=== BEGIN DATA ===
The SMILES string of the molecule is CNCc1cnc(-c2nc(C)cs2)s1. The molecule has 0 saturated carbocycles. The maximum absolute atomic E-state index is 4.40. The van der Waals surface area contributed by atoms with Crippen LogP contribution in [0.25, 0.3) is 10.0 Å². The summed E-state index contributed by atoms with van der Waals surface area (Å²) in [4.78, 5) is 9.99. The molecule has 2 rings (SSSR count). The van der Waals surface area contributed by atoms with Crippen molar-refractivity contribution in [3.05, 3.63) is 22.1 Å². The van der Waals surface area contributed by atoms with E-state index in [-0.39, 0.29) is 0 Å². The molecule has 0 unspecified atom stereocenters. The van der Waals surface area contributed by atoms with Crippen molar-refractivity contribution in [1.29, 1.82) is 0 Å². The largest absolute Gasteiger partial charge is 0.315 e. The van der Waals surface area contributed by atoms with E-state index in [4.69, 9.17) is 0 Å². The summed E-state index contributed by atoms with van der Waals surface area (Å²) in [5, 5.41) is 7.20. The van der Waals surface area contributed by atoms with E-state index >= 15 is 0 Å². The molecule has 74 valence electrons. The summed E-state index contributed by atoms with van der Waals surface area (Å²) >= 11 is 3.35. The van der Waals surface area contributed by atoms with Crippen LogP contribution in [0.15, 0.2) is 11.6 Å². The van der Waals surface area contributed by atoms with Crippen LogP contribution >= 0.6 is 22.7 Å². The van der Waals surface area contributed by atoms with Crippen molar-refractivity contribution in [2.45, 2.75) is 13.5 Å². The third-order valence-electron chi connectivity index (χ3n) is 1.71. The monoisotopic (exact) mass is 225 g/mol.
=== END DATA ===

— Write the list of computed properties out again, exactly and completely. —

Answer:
The SMILES string of the molecule is CNCc1cnc(-c2nc(C)cs2)s1. The molecule has 0 saturated carbocycles. The maximum absolute atomic E-state index is 4.40. The van der Waals surface area contributed by atoms with Crippen LogP contribution in [0.25, 0.3) is 10.0 Å². The summed E-state index contributed by atoms with van der Waals surface area (Å²) in [4.78, 5) is 9.99. The molecule has 2 rings (SSSR count). The van der Waals surface area contributed by atoms with Crippen molar-refractivity contribution in [3.05, 3.63) is 22.1 Å². The van der Waals surface area contributed by atoms with E-state index in [-0.39, 0.29) is 0 Å². The molecule has 0 unspecified atom stereocenters. The van der Waals surface area contributed by atoms with Crippen molar-refractivity contribution in [1.29, 1.82) is 0 Å². The largest absolute Gasteiger partial charge is 0.315 e. The van der Waals surface area contributed by atoms with E-state index in [4.69, 9.17) is 0 Å². The summed E-state index contributed by atoms with van der Waals surface area (Å²) in [5, 5.41) is 7.20. The van der Waals surface area contributed by atoms with E-state index >= 15 is 0 Å². The molecule has 74 valence electrons. The summed E-state index contributed by atoms with van der Waals surface area (Å²) >= 11 is 3.35. The van der Waals surface area contributed by atoms with Crippen LogP contribution in [0.15, 0.2) is 11.6 Å². The van der Waals surface area contributed by atoms with Crippen LogP contribution >= 0.6 is 22.7 Å². The van der Waals surface area contributed by atoms with Crippen molar-refractivity contribution in [2.45, 2.75) is 13.5 Å². The third-order valence-electron chi connectivity index (χ3n) is 1.71. The monoisotopic (exact) mass is 225 g/mol.